ASIA: Centrality of rule of law

On 21 September 2004 Kofi Annan, Secretary General of the United Nations, addressed the General Assembly emphasising the primacy of the rule of law over all other factors governing global affairs, be they international or domestic in scope. In particular, he observed that:

“We must start from the principle that no one is above the law and no one should be denied its protection. Every nation that proclaims the rule of law at home must respect it abroad and every nation that insists on it abroad must enforce it at home. Yes, the rule of law starts at home. But in too many places it remains elusive. Hatred, corruption, violence and exclusion go without redress. The vulnerable lack effective recourse, and the powerful manipulate laws to retain power and accumulate wealth. At times even the necessary fight against terrorism is allowed to encroach unnecessarily on civil liberties.”

This statement is of utmost importance for Asia. In a recent submission to the UN Sub-Commission on Human Rights, the Asian Legal Resource Centre (ALRC) named one country in Asia where there is an exceptional collapse of the rule of law. In fact, several countries in Asia face exceptional problems relating to the rule of law. Life in these countries has been a nightmare for citizens, as the state has failed to provide any means for the operation of the rule of law.

In Asia, the collapse of the rule of law is most visible in the poor quality of basic state services provided through the policing, prosecution and judicial arms of government. These arms suffer from insufficient budgetary allocations, the absence of responsible leadership, and oftentimes deliberate efforts to precipitate institutional breakdown.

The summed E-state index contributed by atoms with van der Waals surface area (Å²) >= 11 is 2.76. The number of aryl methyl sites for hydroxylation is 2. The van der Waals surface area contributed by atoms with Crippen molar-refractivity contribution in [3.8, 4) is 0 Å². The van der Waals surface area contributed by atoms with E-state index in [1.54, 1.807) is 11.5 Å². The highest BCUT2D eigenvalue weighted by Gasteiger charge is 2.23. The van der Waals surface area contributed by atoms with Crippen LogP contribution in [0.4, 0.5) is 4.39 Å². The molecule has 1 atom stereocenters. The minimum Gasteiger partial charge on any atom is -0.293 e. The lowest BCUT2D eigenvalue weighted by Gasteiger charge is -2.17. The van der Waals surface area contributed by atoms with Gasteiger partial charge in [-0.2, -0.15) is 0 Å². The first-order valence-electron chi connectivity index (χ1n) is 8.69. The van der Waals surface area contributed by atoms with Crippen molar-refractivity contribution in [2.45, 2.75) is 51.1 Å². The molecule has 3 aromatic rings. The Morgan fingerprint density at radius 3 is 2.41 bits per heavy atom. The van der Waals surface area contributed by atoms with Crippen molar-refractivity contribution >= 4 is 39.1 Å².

Of particular immediate concern is the enormous crisis looming over the entire people of Nepal. In Nepal, the rule of law has completely disintegrated. The attempt there to re-establish the absolute monarchy and displace an incipient democracy has resulted in anarchy. None of the basic institutions to guarantee the rule of law are functioning. Insurgents establishing their own arbitrary rule have further exploited the situation, forcing people to submit to the uncertainty of chaos.

The central issue for democracy and human rights in Asia is the rule of law. Unfortunately, in most places in the region it has to date been cruelly dismissed. It is essential that the emphasis the UN Secretary General has placed on it globally be taken up with like-minded seriousness in all countries of Asia. The AHRC urges Asian governments to respond to the Secretary General’s call, and place the rule of law as their top priority. Civil society organisations, especially human rights organisations, should also give the rule of law the central place that it deserves in all discourse on democracy, security and human rights.